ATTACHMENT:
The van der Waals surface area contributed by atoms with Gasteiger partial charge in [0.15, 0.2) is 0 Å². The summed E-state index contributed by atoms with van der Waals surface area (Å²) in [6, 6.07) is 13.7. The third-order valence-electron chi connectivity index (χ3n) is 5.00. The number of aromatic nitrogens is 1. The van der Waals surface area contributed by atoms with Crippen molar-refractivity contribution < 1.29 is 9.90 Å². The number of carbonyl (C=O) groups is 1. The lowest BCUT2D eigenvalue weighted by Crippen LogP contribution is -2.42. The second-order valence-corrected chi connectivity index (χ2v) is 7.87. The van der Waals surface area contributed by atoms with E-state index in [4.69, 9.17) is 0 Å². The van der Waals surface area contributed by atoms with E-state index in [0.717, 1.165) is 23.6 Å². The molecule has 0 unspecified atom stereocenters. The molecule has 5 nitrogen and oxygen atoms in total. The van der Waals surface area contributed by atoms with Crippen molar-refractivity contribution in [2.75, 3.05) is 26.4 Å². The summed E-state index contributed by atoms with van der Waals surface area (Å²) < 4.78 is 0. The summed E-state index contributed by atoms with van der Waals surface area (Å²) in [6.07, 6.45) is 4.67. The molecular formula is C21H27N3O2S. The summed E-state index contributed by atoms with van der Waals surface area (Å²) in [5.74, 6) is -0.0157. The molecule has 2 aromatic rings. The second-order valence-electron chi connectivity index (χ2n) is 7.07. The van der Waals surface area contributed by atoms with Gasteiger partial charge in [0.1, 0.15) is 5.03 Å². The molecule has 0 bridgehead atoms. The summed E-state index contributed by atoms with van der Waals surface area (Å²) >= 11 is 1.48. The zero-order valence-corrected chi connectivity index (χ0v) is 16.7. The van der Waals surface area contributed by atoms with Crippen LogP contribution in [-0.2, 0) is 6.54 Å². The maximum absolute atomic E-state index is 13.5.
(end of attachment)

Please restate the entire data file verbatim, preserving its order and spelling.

The van der Waals surface area contributed by atoms with Gasteiger partial charge in [0.15, 0.2) is 0 Å². The summed E-state index contributed by atoms with van der Waals surface area (Å²) in [6, 6.07) is 13.7. The third-order valence-electron chi connectivity index (χ3n) is 5.00. The number of aromatic nitrogens is 1. The van der Waals surface area contributed by atoms with Crippen molar-refractivity contribution < 1.29 is 9.90 Å². The number of carbonyl (C=O) groups is 1. The lowest BCUT2D eigenvalue weighted by Crippen LogP contribution is -2.42. The second-order valence-corrected chi connectivity index (χ2v) is 7.87. The van der Waals surface area contributed by atoms with E-state index in [4.69, 9.17) is 0 Å². The van der Waals surface area contributed by atoms with E-state index in [0.717, 1.165) is 23.6 Å². The molecule has 0 unspecified atom stereocenters. The molecule has 5 nitrogen and oxygen atoms in total. The van der Waals surface area contributed by atoms with Crippen molar-refractivity contribution in [2.75, 3.05) is 26.4 Å². The summed E-state index contributed by atoms with van der Waals surface area (Å²) < 4.78 is 0. The summed E-state index contributed by atoms with van der Waals surface area (Å²) in [6.07, 6.45) is 4.67. The molecular formula is C21H27N3O2S. The summed E-state index contributed by atoms with van der Waals surface area (Å²) in [5.74, 6) is -0.0157. The molecule has 2 aromatic rings. The second-order valence-electron chi connectivity index (χ2n) is 7.07. The van der Waals surface area contributed by atoms with Gasteiger partial charge in [0.1, 0.15) is 5.03 Å². The molecule has 0 bridgehead atoms. The summed E-state index contributed by atoms with van der Waals surface area (Å²) >= 11 is 1.48. The zero-order valence-corrected chi connectivity index (χ0v) is 16.7. The van der Waals surface area contributed by atoms with Crippen LogP contribution in [-0.2, 0) is 6.54 Å². The maximum absolute atomic E-state index is 13.5.